6.1

Ethnicity

721

Black

150

20.8

Hispanic

163

22.8

Non-Black, Non-Hispanic

406

56.4

Married

509

70.0

Occupation

721

Professional

318

44.2

51

1.6

Sales Worker/Clerical

119

6.9

Craftsman

146

20.5

Manager

Armed Forces

0.7

40

6.8

0.1

Service Worker

86

9.1

Private Household

10

0.1

Operatives/Laborers
Farmers

PEDIATRIC NURSING/January-February 2008/Vol. 34/No. 1

and motor/cognitive development; mother risk factors are


age at the birth of the child, education, and parenting ability; and environmental risk factors are income and home
environment (see Table 3). Ethnicity was used as a controlling variable rather than a predictor and as such is not
included in the conceptual framework.
Statistical analysis. SPSS Version 12.0 (Chicago) was
used to perform statistical analysis. Descriptive statistics
computed on all study variables and examined for missing
data, marked skewness and outliers, were used to summarize the data. By examining the residual histogram and partial plot for the outcome variable, the assumptions of normality, linearity and homoscedasity were assessed and
assumptions were not violated. A Pearsons coefficient of
skewness (mean-median/standard deviation) was computed for the continuous variables. Square root transformation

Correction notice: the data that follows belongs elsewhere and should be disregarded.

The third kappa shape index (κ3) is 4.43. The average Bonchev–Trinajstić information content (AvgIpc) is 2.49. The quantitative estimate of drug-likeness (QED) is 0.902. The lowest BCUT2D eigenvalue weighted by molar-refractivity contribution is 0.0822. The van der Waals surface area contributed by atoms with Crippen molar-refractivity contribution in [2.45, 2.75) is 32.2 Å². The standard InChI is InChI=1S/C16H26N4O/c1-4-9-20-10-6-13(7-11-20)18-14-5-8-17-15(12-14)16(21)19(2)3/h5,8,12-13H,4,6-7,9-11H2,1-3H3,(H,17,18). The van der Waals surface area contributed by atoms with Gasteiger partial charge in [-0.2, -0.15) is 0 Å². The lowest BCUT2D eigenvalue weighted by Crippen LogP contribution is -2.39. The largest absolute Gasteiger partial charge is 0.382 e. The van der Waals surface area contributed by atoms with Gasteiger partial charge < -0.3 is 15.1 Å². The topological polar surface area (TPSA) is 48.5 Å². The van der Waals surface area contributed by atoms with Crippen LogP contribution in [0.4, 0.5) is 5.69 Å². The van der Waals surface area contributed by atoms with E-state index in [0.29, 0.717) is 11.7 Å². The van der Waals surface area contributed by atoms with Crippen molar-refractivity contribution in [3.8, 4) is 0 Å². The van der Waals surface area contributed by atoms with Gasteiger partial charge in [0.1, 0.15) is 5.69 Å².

corrected positive skewness of parenting ability and home
environment and family income. A binary logistic regression
analysis was performed on the outcome variable of behavior problem and 10 predictor variables that were entered
simultaneously was one block. Sample size created ample
power for the number of predictor variables entered (Cohen,
1988). Multicollinearty was examined and found not to be a
problem with the predictors used in the regression model
(Tabachnick & Fidel, 2001).

39

Table 3
Predictors
Concept

Description

Rationale for Inclusion

Measure

Mean

SD

Child Gender

Sex of Child

Boys exhibit more externalizing


behaviors (aggression) and girls
exhibit more internalizing
(depression).

Male or Female

721

Early